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Daily Tax Report: International

OECD Seeks Feedback on Global Minimum Tax Proposal (2)

Nov. 8, 2019, 10:37 AMUpdated: Nov. 8, 2019, 1:57 PM

The OECD is asking for input on a global minimum tax proposal, a key element in its effort to rewrite international tax rules by the end of 2020.

The organization on Nov. 8 asked for comments on the latest version of the proposal, which would create a set of rules aimed at ensuring that companies pay a minimum rate somewhere, even if they are operating in low-tax jurisdictions.

The proposal is part of the Organization for Economic Cooperation and Development’s effort to address concerns that multinational companies—particularly tech giants—aren’t paying enough tax in some countries where they have a large user base. The OECD released details Oct. 9 on a second portion of the plan that would that would shift a portion of some multinationals’ profits to the market countries where their customers are located.

The OECD is trying to find agreement among more than 130 countries. A global deal could deter countries like France and Italy from unilaterally taxing the revenue of tech giants like Facebook Inc. and Alphabet Inc.'s Google.

The OECD asked for feedback on a few key questions, including whether a multinational’s effective tax rate should be calculated by “blending” the rates it pays across jurisdictions or by looking at the rate it pays in each jurisdiction. The organization also is looking for comments that address whether information multinationals report on financial statements could be used to calculate obligations under the minimum tax rules and if the rules should include carve-outs or thresholds that would exempt certain companies.

Anti-Base Erosion Rules

The document also includes details on four components of the new rules that would create an effective minimum tax rate and prevent base erosion. The minimum rate these rules would operate under has not been set.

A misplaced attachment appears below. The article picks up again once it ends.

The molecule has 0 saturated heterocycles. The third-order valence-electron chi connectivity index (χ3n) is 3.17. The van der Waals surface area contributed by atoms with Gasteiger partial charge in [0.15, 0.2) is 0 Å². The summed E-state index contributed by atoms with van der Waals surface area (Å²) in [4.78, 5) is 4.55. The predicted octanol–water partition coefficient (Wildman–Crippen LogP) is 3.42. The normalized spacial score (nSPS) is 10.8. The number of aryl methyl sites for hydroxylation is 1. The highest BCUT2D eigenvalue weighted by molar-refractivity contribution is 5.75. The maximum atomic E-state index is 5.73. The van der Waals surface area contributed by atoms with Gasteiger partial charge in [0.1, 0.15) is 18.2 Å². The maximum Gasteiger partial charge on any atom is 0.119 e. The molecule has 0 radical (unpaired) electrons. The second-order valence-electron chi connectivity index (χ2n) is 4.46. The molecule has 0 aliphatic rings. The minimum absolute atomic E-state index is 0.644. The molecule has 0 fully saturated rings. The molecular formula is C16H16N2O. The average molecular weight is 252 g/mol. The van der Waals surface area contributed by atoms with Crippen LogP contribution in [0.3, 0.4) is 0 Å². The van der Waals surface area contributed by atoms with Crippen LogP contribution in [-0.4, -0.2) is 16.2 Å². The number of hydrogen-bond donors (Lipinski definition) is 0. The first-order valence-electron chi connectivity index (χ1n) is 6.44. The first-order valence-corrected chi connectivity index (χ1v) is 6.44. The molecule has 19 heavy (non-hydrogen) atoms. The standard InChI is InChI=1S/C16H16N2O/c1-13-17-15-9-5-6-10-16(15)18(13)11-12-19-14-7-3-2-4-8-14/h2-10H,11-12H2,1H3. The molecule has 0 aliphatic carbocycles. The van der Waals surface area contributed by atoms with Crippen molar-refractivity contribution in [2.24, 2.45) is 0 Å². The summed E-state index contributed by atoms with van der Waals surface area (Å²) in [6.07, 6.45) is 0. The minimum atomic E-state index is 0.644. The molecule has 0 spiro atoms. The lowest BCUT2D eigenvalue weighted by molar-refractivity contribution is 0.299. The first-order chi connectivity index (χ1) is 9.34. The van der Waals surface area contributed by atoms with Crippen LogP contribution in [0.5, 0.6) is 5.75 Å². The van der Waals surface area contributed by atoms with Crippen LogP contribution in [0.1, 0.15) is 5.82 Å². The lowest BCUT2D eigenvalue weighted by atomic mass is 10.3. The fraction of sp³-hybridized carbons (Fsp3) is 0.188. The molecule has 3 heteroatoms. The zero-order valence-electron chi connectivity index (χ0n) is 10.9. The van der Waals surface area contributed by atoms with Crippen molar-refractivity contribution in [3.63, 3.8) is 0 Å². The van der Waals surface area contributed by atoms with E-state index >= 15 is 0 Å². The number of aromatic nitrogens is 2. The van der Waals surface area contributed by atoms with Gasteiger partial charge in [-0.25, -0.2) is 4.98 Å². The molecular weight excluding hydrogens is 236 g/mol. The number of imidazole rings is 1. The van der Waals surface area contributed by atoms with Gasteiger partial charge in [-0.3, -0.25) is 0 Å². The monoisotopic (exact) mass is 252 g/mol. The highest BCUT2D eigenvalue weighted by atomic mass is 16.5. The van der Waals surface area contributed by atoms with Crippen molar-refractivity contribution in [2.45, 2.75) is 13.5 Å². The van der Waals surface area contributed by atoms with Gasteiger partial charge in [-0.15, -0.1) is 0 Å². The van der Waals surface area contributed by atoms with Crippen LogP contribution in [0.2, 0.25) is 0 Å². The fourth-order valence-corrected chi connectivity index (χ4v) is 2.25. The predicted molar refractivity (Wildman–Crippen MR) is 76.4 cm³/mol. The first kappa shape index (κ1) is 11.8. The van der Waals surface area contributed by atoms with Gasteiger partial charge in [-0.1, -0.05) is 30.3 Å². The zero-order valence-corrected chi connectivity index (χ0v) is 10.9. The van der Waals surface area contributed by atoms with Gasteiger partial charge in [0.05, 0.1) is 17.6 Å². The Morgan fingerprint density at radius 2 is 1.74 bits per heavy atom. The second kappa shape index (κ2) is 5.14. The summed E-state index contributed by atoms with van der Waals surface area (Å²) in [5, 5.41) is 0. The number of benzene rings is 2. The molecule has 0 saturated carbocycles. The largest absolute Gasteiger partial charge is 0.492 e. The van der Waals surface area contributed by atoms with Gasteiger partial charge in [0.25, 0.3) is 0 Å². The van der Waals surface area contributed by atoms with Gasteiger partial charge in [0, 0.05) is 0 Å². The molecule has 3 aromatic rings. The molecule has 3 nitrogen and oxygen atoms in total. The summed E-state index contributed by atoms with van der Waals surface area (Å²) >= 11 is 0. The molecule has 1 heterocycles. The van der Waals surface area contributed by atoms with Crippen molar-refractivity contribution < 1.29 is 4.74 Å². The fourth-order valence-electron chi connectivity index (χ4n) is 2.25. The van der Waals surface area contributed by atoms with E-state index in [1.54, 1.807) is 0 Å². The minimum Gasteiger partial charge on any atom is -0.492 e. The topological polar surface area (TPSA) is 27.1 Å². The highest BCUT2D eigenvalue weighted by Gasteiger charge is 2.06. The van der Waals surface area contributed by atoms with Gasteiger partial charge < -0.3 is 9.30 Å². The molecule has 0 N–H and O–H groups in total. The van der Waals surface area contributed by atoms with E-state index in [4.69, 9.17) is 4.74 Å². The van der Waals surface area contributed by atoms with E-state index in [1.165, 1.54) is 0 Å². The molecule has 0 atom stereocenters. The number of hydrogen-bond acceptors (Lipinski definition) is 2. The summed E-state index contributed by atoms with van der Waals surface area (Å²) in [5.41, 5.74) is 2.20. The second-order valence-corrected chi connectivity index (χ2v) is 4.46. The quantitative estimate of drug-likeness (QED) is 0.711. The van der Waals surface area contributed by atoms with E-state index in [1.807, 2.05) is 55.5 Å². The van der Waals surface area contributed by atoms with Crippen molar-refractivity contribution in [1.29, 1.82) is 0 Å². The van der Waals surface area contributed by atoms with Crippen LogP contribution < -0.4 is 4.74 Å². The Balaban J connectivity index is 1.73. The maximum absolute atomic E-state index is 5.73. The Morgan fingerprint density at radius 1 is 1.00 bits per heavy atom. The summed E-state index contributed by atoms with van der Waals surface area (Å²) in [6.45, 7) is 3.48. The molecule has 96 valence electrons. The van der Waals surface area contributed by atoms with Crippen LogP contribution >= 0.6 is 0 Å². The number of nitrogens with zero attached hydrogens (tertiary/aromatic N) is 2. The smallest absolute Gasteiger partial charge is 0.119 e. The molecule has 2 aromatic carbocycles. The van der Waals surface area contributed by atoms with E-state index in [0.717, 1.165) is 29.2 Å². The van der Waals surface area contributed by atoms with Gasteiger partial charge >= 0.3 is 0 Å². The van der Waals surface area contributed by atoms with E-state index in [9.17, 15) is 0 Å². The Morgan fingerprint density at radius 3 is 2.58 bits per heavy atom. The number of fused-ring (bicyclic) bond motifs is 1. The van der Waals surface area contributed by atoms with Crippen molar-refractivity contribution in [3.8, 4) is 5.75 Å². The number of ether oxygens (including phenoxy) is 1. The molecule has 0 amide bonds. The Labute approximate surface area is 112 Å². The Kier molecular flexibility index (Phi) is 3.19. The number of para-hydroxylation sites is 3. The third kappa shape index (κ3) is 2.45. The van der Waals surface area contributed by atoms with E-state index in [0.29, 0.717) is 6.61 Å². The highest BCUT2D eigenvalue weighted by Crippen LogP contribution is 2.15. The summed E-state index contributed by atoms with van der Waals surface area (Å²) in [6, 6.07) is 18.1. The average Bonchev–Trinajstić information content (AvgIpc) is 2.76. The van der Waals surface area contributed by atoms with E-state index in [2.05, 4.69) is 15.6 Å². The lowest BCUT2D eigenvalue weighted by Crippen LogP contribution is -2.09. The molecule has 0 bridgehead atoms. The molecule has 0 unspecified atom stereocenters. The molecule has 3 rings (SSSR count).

• An “income inclusion rule” would tax the income of a foreign branch or a controlled entity if that income was subject to tax at an effective rate that is below a minimum rate.
  • An “undertaxed payment rule” would deny a deduction or impose a tax, such as a withholding tax, where an intra-group payment is made, if that payment is not subject to tax at or above a minimum rate.
  • A “switch-over rule” in tax treaties would allow home jurisdictions to switch to a credit method from an exemption method where profits attributable to a source jurisdiction are taxed below the minimum rate. If a tax treaty requires an exemption method, a company that has an entity that is resident in a tax-treaty jurisdiction then the home jurisdiction must exempt this entity from tax. However, under the credit method a company is subject to tax but it is awarded credits for any tax paid in a tax-treaty jurisdiction. The company can use these credits to offset any tax paid in the home jurisdiction.
  • A “subject to tax rule” would subject certain tax treaty benefits to withholding taxes if the treaty provisions would lead to a payment being subject to tax below the minimum rate.

Public comments on the minimum tax proposal are due Dec. 2. A public consultation will be held Dec. 9.

To contact the reporters on this story: Isabel Gottlieb in Washington at igottlieb@bloombergtax.com; Hamza Ali in London at hali@bloombergtax.com

To contact the editors responsible for this story: Meg Shreve at mshreve@bloombergtax.com; Joe Stanley-Smith at jstanleysmith@bloombergtax.com